PARIS -- With a promise to haul passengers from downtown Manhattan to JFK airport in just five minutes, flying jet taxi designer Lilium raised $90 million from investors including China’s Tencent Holdings.
The German startup wants to use the money to build a prototype that can seat five people and fly as fast as 300 kph (186 mph), after its existing two-seater test model had a successful first flight in April, Chief Commercial Officer Remo Gerber said in an interview.
Improving the way people get around, and leapfrogging some infrastructure spending in regions including Asia, is part of what attracted Tencent to invest in Lilium, Gerber said. Other backers include LGT Group of Lichtenstein, Twitter co-founder Ev Williams's Obvious Ventures, and UK investor Atomico, bringing the company's total capital raised to more than $100 million.
"We think our technology could be rapidly adopted in urban areas or between cities -- all you need is a landing pad," Gerber said. "We're looking for partners who can operate it, at a cost similar to train transport or taxi for passengers."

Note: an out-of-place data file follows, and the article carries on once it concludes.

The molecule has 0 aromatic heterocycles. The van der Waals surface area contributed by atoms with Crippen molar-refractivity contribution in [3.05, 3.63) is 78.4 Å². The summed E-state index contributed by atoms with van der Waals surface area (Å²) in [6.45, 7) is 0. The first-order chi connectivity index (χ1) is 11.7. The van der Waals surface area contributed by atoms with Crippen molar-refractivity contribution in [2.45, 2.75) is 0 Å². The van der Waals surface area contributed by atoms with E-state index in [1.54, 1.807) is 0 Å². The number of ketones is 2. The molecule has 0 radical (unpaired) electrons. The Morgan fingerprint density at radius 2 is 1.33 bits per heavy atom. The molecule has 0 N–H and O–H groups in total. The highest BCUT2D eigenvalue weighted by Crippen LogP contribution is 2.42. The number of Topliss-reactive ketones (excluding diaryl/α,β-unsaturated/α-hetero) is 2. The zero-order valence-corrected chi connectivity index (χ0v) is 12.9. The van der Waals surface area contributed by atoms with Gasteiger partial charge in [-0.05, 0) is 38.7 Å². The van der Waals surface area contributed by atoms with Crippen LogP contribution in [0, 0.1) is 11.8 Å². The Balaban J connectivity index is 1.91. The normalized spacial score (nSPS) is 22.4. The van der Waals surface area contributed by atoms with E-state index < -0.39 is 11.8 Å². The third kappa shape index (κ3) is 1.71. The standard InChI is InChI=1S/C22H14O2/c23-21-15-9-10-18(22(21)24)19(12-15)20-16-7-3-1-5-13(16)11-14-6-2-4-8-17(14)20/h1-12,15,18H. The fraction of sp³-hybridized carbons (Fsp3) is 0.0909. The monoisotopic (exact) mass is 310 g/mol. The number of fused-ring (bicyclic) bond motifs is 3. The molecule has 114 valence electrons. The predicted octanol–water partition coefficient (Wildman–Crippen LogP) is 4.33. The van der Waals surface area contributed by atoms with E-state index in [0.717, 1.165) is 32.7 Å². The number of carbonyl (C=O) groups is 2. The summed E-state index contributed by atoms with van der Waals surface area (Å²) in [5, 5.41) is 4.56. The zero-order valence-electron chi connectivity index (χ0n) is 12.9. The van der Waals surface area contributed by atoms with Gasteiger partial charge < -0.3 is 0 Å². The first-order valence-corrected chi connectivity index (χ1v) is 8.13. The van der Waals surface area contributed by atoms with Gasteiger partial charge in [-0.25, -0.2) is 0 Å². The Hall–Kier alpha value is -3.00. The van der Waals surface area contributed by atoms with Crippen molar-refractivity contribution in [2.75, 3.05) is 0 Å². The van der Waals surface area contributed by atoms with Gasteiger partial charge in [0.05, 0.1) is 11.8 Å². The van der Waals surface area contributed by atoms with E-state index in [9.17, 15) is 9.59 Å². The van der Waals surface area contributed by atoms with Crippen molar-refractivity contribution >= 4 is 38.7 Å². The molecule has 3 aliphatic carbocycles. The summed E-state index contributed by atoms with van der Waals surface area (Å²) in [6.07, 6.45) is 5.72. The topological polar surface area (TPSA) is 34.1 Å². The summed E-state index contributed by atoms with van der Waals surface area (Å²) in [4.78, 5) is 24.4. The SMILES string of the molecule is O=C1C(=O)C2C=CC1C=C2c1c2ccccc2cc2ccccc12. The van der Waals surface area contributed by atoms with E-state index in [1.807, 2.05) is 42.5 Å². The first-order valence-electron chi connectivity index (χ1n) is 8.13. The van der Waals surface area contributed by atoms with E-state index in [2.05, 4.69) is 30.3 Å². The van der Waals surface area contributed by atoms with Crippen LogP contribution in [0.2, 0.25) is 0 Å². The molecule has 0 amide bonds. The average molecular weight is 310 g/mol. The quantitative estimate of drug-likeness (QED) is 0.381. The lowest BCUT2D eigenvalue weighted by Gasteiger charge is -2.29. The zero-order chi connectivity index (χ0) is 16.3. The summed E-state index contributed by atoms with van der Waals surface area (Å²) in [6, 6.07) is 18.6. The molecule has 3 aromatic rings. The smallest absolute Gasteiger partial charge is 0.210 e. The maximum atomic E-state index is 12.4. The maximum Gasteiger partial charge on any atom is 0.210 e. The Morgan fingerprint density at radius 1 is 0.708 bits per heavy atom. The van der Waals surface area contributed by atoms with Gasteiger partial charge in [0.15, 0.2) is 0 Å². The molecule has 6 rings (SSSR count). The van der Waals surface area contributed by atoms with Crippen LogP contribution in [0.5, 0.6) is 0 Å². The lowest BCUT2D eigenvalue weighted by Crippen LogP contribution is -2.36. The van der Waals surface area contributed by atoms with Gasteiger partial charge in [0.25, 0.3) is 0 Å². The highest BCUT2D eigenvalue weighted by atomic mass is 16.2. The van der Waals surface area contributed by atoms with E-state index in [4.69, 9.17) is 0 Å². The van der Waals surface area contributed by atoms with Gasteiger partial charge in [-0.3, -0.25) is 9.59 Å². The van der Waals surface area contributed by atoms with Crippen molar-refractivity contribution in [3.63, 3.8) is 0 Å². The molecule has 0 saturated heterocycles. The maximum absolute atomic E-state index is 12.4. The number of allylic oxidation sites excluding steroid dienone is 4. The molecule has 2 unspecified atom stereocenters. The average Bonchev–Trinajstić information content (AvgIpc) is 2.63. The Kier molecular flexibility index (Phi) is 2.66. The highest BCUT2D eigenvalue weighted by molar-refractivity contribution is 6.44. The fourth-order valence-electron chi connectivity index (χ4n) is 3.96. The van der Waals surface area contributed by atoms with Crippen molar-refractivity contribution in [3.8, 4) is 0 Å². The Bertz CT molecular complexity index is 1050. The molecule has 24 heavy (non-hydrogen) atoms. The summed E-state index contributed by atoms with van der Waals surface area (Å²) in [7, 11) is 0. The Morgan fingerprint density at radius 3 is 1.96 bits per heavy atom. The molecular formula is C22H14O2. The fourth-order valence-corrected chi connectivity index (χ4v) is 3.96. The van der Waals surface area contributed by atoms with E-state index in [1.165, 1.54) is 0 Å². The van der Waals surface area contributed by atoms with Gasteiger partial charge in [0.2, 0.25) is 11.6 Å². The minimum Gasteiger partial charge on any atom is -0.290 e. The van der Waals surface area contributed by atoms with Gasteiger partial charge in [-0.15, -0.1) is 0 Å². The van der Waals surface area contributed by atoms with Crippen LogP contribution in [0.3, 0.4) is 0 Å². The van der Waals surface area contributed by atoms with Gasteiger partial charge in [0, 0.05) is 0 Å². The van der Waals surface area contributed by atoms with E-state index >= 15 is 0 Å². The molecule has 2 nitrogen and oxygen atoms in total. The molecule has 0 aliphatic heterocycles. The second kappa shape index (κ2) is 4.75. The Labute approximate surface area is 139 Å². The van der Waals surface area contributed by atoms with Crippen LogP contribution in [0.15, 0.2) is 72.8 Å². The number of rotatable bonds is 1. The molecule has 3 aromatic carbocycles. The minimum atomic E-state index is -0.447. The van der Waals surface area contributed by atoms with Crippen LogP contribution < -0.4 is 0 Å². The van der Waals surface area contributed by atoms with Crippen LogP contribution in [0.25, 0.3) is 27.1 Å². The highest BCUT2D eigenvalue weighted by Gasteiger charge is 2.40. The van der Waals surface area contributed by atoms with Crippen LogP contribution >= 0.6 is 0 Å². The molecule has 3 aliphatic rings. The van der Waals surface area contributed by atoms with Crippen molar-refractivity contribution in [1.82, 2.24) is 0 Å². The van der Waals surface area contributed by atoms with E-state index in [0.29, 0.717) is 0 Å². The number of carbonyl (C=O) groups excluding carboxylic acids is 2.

While it's still early days for flying taxis --Gerber estimates it will be several years until Lilium's jet is ready for mass production-- this mode of transportation has attracted investments from Daimler in German startup Volocopter, as well as Airbus, which is backing an automated-flight project called Vahana. Still at prototype phase, these technologies will need some regulatory clearance before commercial deployment happens.
French, Italian rivals
Lilium has backing from the European Space Agency. It joins companies such as Italdesign and Seabubbles, a French startup that's designed a flying water taxi, which are exploring solutions to unclog city traffic and make it easier for people to commute.
Founded in 2015 by a quartet of academics from the Technical University of Munich, Lilium has hired senior staff from Gett Taxis, Airbus and Tesla. The April test flight program included a mid-air transition from hover mode to wing-borne forward flight.
"What you're going to see at this point is a lot of concepts based on different technologies -- drones, planes, others," Gerber said.